One of my favorite Mother + Child sessions. Ever.
I love capturing fall in my sessions. Looking at sweet families like these, it's so easy to see why.
It just snowed for the first time this winter yesterday. So I'm still in the 'oh, snow, you're so pretty' phase of things, and it seemed like a good time to finally get some pretty winter sessions up on the blog!
These faces are probably familiar to many - both Baylie and Bjorn grew up in Fairbanks and seem to know almost everyone, LOL! And they became even more well-known on an entirely different scale when they joined the tiny living phenomenon about two years ago (yeah, this session is circa late 2014....oops).
This sweet session shows them with their first tiny house, here in Fairbanks. They've since moved on to warmer climes (Washington state) and bigger houses (... I think they gained something like 25 square feet in their new tiny, haha!), but this is a chapter in their journey that's definitely worth remembering.
You can catch up with their adventures raising two (soon to be three!) kids in a tiny house on Baylie's blog, Tiny House Growing Family.
I can scarcely believe it, but...it's that time of year again!
I'm thrilled to offer mini-sessions with Running Reindeer Ranch for third year in a row this October 22, 2016. Sessions are on-location at the ranch in the Goldstream Valley, sun or snow. The inclusive fee of $150 covers your 15-minute session, three to five finished high resolution images via digital download*, and a print release so that you can print your holiday cards wherever you please with no hassle!
*Clients who elect to sign a model release will be offered five finished images instead of three.
Questions? Give me a holler!
I hope to see you there. :)
I rejoined Lilly and her family when she was a ripe old 14 or so hours old. A few of these Fresh 48 images are included in the post on Lilly's birth, but I wasn't able to share nearly enough there. I love, love, love this session, and the absolute joy that emanates from the chaos: a chaos that makes the moments of stillness worth all the more.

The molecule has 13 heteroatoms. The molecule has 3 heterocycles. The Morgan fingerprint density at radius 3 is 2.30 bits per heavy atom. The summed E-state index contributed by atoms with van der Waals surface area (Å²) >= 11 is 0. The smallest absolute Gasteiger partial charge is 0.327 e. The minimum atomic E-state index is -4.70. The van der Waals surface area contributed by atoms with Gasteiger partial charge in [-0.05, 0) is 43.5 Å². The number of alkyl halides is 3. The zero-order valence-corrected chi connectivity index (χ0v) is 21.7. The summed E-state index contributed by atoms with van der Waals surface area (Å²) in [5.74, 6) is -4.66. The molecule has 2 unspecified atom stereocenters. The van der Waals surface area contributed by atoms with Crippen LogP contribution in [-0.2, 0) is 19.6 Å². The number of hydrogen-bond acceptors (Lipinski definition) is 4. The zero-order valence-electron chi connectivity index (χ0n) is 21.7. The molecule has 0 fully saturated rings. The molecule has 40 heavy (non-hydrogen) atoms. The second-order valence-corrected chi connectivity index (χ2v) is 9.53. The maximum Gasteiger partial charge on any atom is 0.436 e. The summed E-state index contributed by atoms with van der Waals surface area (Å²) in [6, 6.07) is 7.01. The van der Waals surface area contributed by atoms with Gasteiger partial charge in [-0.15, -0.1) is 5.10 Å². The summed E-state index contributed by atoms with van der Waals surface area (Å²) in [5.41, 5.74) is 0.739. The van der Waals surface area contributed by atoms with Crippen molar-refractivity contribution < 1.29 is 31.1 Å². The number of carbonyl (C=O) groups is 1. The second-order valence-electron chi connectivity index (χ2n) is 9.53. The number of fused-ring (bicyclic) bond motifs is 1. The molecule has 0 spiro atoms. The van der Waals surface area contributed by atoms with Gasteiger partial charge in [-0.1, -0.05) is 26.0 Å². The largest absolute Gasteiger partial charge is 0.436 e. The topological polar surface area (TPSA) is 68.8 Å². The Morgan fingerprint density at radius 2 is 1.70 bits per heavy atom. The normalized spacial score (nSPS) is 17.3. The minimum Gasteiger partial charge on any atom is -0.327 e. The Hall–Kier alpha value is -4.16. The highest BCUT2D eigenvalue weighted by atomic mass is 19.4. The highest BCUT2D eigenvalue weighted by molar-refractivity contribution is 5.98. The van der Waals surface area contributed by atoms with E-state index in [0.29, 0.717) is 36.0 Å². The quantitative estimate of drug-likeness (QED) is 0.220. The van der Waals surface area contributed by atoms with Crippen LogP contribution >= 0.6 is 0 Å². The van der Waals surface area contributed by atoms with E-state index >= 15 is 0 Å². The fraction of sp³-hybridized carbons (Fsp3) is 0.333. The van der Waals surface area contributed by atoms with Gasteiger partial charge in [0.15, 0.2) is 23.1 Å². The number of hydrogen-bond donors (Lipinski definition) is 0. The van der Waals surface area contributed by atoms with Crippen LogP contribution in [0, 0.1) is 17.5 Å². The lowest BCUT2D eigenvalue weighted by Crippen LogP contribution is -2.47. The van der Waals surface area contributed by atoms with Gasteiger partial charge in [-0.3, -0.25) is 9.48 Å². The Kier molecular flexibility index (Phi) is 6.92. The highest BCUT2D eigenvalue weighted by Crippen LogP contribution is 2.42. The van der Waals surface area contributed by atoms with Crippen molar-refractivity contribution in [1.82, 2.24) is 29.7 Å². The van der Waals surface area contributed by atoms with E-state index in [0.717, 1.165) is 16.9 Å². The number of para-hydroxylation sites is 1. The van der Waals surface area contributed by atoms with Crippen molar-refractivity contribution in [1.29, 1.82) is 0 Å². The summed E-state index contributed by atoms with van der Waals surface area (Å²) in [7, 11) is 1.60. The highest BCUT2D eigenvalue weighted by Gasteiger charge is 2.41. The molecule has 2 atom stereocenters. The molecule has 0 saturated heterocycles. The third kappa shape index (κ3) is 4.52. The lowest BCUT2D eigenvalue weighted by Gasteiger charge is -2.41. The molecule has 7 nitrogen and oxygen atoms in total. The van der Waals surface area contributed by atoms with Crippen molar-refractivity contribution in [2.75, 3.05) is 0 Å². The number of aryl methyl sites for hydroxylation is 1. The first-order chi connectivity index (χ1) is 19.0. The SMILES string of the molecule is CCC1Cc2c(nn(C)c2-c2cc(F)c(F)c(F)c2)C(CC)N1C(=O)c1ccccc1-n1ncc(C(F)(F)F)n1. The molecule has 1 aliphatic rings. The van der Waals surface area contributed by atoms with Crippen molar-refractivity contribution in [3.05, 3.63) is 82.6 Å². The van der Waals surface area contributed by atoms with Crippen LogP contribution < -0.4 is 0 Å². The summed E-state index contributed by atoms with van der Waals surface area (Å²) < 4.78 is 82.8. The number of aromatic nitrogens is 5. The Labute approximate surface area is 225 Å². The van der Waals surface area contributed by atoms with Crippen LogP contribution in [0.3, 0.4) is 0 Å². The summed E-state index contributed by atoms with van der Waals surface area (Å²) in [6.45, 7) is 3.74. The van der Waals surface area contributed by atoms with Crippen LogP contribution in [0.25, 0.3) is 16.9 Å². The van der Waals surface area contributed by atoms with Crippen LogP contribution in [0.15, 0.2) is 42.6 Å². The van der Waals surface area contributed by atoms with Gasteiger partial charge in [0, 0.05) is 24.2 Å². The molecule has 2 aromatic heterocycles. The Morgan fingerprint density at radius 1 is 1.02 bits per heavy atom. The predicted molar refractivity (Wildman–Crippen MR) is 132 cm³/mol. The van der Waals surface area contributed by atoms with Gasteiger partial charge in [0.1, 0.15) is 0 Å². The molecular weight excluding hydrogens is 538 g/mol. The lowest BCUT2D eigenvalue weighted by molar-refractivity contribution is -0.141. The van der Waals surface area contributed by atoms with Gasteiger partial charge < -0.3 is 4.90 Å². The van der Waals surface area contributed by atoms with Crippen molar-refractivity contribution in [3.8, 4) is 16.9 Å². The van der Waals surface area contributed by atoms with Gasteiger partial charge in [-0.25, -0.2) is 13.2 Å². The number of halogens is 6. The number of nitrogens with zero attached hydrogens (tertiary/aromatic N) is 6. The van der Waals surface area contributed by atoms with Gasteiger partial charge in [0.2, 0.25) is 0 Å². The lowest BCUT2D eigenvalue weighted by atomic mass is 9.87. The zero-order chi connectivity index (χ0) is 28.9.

This family, you guys. This session was a rare treat.
Shooting in the direct (brutal, brutal) sun is challenging, both technically speaking and in terms of hot little Alaskan kids unused to this thing called "eighty degrees." (As a friend would say, our Alaska is showing.) The difference in the exposure between the sun and shadow is extreme, there's haze and sunflare (which I love, but in controlled amounts), and above all else, trying not to blind your clients. But as this session reminds me, it ALWAYS pays off.
This session actually garnered one of the best compliments I've ever received from a session. Robin wrote to me that when she shared these images with her family, some of whom are far away, they told her it felt like they'd just spent a day at the park with her and the kids. That hits home in a big way, because believe it or not, preserving a slice of life is one of my main goals in any family session. I want you to be able to be immediately transported back to that time whenever you revisit your images, to remember the feel of the details of your kids when they were that age, to remember how you felt when you were 35 weeks pregnant (for better or worse, lol!), to remember what it was like to be a family of five about to be six.
I can't even tell you how much it means to me that at least in this case, I pulled it off for one family.
Make sure you check back soon to read the next installment of this family's story - the Birth of Lilly Mae!
Sweet baby Jackson, his parents' loving arms, and that particular kind of sunlight you only see in the early spring when the sun just barely edges over the horizon (for those scant few hours a day!). What's not to love?